Covert surveillance occurs when someone or something is being observed without knowledge. People who are under surveillance are most often under suspicion. Locations and buildings are primarily observed because of suspicious activity or to obtain information about a suspect.

covert surveillance Covert surveillance is generally performed by government agencies, private investigators or business owners. Intelligence organizations such as the Central Intelligence Agency (CIA) of the United States and the United Kingdom’s Secret Intelligence Service, also called MI6, participate in surveillance to obtain information for national security interests such as counter terrorism. Law enforcement agencies such as the United States’ Federal Bureau of Investigation (FBI) or the International Criminal Police Organization (INTERPOL) also perform surveillance. They concentrate on observing suspected criminals.

Private investigators perform covert surveillance for a variety of reasons. Husbands and wives hire private investigators to prove or disprove suspected infidelity. Businesses hire private investigators to observe employees who are suspected of fraudulent activities or former employees that may be breaking confidentiality agreements. Insurance companies are notorious for using private investigators to put claimants under surveillance to ensure they are not submitting a fraudulent claim.

Many business owners participate in covert surveillance of their employees and customers. Observing employees while they are working gives business owners valuable information, such as employee production and employee theft. Covertly observing customers can aid in marketing and research efforts and most importantly account for loss due to theft in retail businesses. Retail businesses can also use information obtained through covert surveillance to prosecute shoplifters.

A surveillance operation may be carried out in a number of ways. Agency employees and private investigators may choose to observe a subject without the aid of sophisticated technology, using things such as binoculars and cameras. However, in an age of modern technological conveniences, it is safer, cheaper and more convenient to use surveillance equipment.

Closed circuit television systems (CCTV) are one of the most popular ways to carry out covert surveillance. Cameras come in all sizes and can be placed inconspicuously almost anywhere. In order to obtain audio, wire taps can be placed on phones or audio surveillance equipment may be hidden in a suspect’s office, home or vehicle. Other ways to perform covert surveillance include aerial surveillance and the use of global positioning systems (GPS). A GPS placed on a person or moving vehicle can be tracked to monitor movement to specific locations. Similarly, aerial surveillance carried out by national governments can track objects on the ground.

 

What is an Acoustic Transducer?

What will you do if i stated I have found a headset short article that isn’t only fascinating but informative as well? I knew you would not believe me, so here it is the educational, superb and appealing article

An acoustic transducer is an electrical device that coverts sound wave vibrations into mechanical or electrical energy. They have various practical applications, including sound recording and sound playback. A specialized model, called an ultrasonic acoustic transducer, can be used to measure distance to, as well as the mass of, an object.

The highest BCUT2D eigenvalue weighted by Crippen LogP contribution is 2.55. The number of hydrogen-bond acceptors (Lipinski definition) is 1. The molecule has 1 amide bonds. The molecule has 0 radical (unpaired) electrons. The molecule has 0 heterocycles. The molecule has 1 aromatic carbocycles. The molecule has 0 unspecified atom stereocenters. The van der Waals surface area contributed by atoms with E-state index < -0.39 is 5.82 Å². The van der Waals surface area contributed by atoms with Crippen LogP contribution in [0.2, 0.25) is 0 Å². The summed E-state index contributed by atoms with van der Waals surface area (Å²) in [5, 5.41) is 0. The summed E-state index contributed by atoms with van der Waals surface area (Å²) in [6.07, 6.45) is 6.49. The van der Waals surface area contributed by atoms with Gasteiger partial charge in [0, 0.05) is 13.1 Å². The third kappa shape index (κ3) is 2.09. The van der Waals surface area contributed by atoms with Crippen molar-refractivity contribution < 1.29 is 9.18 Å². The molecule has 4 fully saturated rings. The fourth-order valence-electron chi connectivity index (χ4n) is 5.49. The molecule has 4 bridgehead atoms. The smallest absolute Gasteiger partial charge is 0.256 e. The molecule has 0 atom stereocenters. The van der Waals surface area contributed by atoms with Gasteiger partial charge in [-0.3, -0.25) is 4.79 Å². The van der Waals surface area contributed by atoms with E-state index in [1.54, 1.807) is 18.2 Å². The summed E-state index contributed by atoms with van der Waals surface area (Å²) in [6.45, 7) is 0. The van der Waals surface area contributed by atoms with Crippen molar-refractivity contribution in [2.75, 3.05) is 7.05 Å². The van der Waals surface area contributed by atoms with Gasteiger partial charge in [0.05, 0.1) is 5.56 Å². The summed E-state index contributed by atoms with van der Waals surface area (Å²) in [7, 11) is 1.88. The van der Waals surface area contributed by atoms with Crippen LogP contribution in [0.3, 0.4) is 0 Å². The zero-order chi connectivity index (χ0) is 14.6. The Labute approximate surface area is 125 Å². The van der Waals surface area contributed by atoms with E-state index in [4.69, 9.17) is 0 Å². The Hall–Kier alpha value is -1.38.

Common types of acoustic transducers used in sound recording include microphones, earphones, and guitar pickups. These create electrical energy when moving parts inside the transducer, such as electrical plates or ribbons, are exposed to sound vibrations. The electrical energy produced inside the transducer is sent first to an amplifier.

The amplifier then sends this energy to its final destination, usually a loudspeaker or recording device. The loudspeaker reproduces the sound at a level that the human ear can hear. A recording device will retain the electrical signal information. The recorder will send the stored signal to a loudspeaker during playback.

An ultrasonic acoustic transducer can be used to measure distance or the mass of an object. The most common type is the piezoelectric acoustic transducer. These include a piezoelectric ceramic element that creates and distributes ultrasonic sound waves.

Sound waves travel to an object from a piezoelectric transducer through material called a couplant. The couplant is usually water. Sound waves bounce off the object and return to the transducer in the form of an echo. The time it takes for these echoes to return to the transducer is used to calculate the distance to the object.

Underwater sound navigation and ranging (SONAR) is a common use of an ultrasonic acoustic transducer. SONAR uses directional beams of sound waves. This enables the SONAR operator to determine the direction and distance to an object.

SONAR systems can be active or passive. An active system sends out sound waves and listens for echoes. A passive system listens for noises made by ships, fish, and landmasses.

An electromagnetic acoustic transducer (EMAT) is another form of ultrasonic transducer. Instead of a ceramic element, an electro magnet is the main component of an EMAT. This is a type of non-contact, or non-destructive transducer. Unlike piezoelectric transducers, EMATs do not need a couplant to carry sound waves. Instead, two electromagnetic fields are generated to disburse ultrasonic waves.